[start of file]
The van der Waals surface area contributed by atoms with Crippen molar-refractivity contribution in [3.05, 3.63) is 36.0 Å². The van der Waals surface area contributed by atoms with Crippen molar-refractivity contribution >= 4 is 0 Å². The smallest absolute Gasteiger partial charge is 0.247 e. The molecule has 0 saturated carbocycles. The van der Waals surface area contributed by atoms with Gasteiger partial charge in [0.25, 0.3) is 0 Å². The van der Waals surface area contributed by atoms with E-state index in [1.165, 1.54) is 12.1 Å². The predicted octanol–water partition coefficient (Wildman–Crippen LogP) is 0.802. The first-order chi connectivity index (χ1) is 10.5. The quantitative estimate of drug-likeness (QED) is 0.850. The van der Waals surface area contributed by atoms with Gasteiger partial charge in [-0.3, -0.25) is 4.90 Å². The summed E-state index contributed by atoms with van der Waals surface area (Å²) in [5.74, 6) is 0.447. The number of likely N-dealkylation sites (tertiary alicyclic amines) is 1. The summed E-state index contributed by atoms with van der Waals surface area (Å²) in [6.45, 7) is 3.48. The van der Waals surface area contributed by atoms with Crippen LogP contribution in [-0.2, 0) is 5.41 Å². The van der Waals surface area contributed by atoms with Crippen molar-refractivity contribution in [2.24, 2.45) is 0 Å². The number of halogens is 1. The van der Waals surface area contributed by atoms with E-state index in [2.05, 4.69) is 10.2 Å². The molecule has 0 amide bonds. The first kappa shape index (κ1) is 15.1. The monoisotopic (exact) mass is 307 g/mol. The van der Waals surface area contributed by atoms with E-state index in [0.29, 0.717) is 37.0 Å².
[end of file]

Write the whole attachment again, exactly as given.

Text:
The van der Waals surface area contributed by atoms with Crippen molar-refractivity contribution in [3.05, 3.63) is 36.0 Å². The van der Waals surface area contributed by atoms with Crippen molar-refractivity contribution >= 4 is 0 Å². The smallest absolute Gasteiger partial charge is 0.247 e. The molecule has 0 saturated carbocycles. The van der Waals surface area contributed by atoms with Gasteiger partial charge in [0.25, 0.3) is 0 Å². The van der Waals surface area contributed by atoms with E-state index in [1.165, 1.54) is 12.1 Å². The predicted octanol–water partition coefficient (Wildman–Crippen LogP) is 0.802. The first-order chi connectivity index (χ1) is 10.5. The quantitative estimate of drug-likeness (QED) is 0.850. The van der Waals surface area contributed by atoms with Gasteiger partial charge in [-0.3, -0.25) is 4.90 Å². The summed E-state index contributed by atoms with van der Waals surface area (Å²) in [5.74, 6) is 0.447. The number of likely N-dealkylation sites (tertiary alicyclic amines) is 1. The summed E-state index contributed by atoms with van der Waals surface area (Å²) in [6.45, 7) is 3.48. The van der Waals surface area contributed by atoms with Crippen LogP contribution in [-0.2, 0) is 5.41 Å². The van der Waals surface area contributed by atoms with Crippen molar-refractivity contribution in [2.24, 2.45) is 0 Å². The number of halogens is 1. The van der Waals surface area contributed by atoms with E-state index in [2.05, 4.69) is 10.2 Å². The molecule has 0 amide bonds. The first kappa shape index (κ1) is 15.1. The monoisotopic (exact) mass is 307 g/mol. The van der Waals surface area contributed by atoms with E-state index in [0.29, 0.717) is 37.0 Å².